Built For Speed: Top 5 Favourite TV comedies
On Built For Speed we enjoy a self-indulgent list so recently we listed our favourite TV comedies. Below are Nick’s top five.
1. CURB YOUR ENTHUSIASM (2000 – present)
Curb Your Enthusiasm depicts the semi-fictionalised daily life of Seinfeld co-creator Larry David. Like all great comic characters Larry is utterly contemptible but also sympathetic. Despite having enormous wealth and success as well as a stunning and immensely tolerant wife, Larry just can’t stay out of trouble. Whether attending a funeral, playing golf or buying a pair of pants, Larry’s thoughtless bumbling and staggering capacity for social faux pas cause conflict, chaos and even death. The fact that David has made a completely selfish, neurotic, super-rich layabout such a funny and likeable character is a testament to his perverse comic genius.
In laying bare Larry’s mindset you can see the basis for much of what occurred in Seinfeld: the quirky karmic plotlines, the critique of annoying social trends and particularly the inspiration for George Costanza who was effectively Larry’s alter ego. With its acidic observations about human behaviour, a progressive political agenda (environmental causes are a recurring theme), hookers, drugs, terminal disease and a level of obscenity rivalled only by The Sopranos Curb, however, is a much edgier show than Seinfeld.
Curb is also stylistically unusual as it takes the matter of fact tone of The Larry Sanders Show to a level of near documentary realism which makes the crazy things Larry does more painfully believable and funny.
The show was created when Larry David sought greater creative freedom for his comic writing and moved to HBO in 1999. Curb hit the ground running in the first episode and hasn’t faltered since. Through its eight seasons we’ve seen Larry sink Mel Brooks’ The Producers, steal from coffins, put Tivo repair ahead of his wife’ Cheryl’s life, re-unite and almost destroy Seinfeld and even start a punch-up in a nativity scene; here’s hoping the despicable Larry never learns his lesson.
2. FAWLTY TOWERS (1975 & 1979)
Pompous, neurotic, contemptuous and constantly on the verge of a breakdown, Basil Fawlty was one of the few real people on TV. Like Larry David, Basil Fawlty was a man whose rigid commitment to a set of crazed values put him at complete odds with the rest of humanity and left him constantly trying to worm his way out of disastrous situations.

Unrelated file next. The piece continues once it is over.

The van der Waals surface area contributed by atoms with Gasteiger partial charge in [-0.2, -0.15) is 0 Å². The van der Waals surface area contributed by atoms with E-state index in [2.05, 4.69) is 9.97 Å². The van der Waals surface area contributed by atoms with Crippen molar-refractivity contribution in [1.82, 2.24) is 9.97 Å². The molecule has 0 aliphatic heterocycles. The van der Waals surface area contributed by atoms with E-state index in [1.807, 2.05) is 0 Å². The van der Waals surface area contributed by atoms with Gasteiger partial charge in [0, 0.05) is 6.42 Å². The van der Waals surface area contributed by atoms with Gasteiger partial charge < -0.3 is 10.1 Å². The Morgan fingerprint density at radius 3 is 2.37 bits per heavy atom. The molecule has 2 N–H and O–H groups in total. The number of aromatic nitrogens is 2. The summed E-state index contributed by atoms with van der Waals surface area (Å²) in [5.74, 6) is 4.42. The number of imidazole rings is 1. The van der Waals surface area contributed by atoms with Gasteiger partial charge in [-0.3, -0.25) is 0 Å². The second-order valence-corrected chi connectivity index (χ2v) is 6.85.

Fawlty Towers worked brilliantly for many reasons but mainly (to my mind) because it combined the slapstick energy and fun of theatrical farce with scathing wit and a dead-on observation of a disillusioned person forced to bow down to others.
3. THE OFFICE (UK) (2001 – 2003)
Like Fawlty Towers, The Office showed the disastrous impact the workplace can have on the human soul and through the show’s patented cringe humour, revealed that this can also be hilariously funny. While the American version of The Office is one of the best things on TV at the moment, the UK original gets the nod for creating the concept and for its painfully raw view of people oppressed by office life.
With this series Ricky Gervais propelled himself into the world’s consciousness as one most formidable comic talents in years. His buffoon boss, David Brent, was (alongside Borat) the most recognisable and funny comic figure of the decade.
4. THE LARRY SANDERS SHOW (1992 -1998)
After the critically acclaimed and publicly ignored It’s Garry Shandling’s Show, Shandling launched this scathing view of the backstage machinations of a fictitious talk show. Shandling played the smarmy, hilariously spineless host Larry Sanders while Jeffrey Tambour (Zach Galifianakis’ Dad in the Hangover movies) played his petty, paranoid sidekick Hank. There were few sit com moments as funny or poignant as watching Hank brashly demand star treatment only to wind up begging pathetically for crumbs from Larry’s table.
The show had its quirky aspects particularly in the form of slightly crazed producer Artie played by Rip Torn but it mostly worked because of its believable, unsensational depiction of the Hollywood underbelly. The show clearly inspired other comedies such as Extras and Curb Your Enthusiasm in its low key approach and by having celebrities parody themselves often as vain, contemptible tossers.
Seinfeld is one of the most successful shows in TV history mostly I think because it was original, clever and took risks. The show went out on a limb combining unusual elements of comedy such as the sitcom format with stand-up interludes. Seinfeld was also able to convincingly place perceptive observations about everyday annoyances and irritating personality types in a fun alternate universe. In this way the show could play the destructive screwball quirkiness of a character like Kramer against the neurosis and bitterness of a George Costanza. A large part of the show’s appeal was that the characters created by Jerry Seinfeld and Larry David were selfish and manipulative like real people but also endearing.
David went on to create a similar but much more cutting and realistic style of comedy in Curb Your Enthusiasm.
Just in case you were wondering, the ones that just missed out were:
THE SIMPSONS (1989 – present), THE OFFICE (US) (2005 – present), EXTRAS (2005 -2007), I’M ALAN PARTRIDGE (1997 – 2002), MODERN FAMILY (2009 – present), 30 ROCK (2006 – present) and MARRIED WITH CHILDREN (1987 -1997).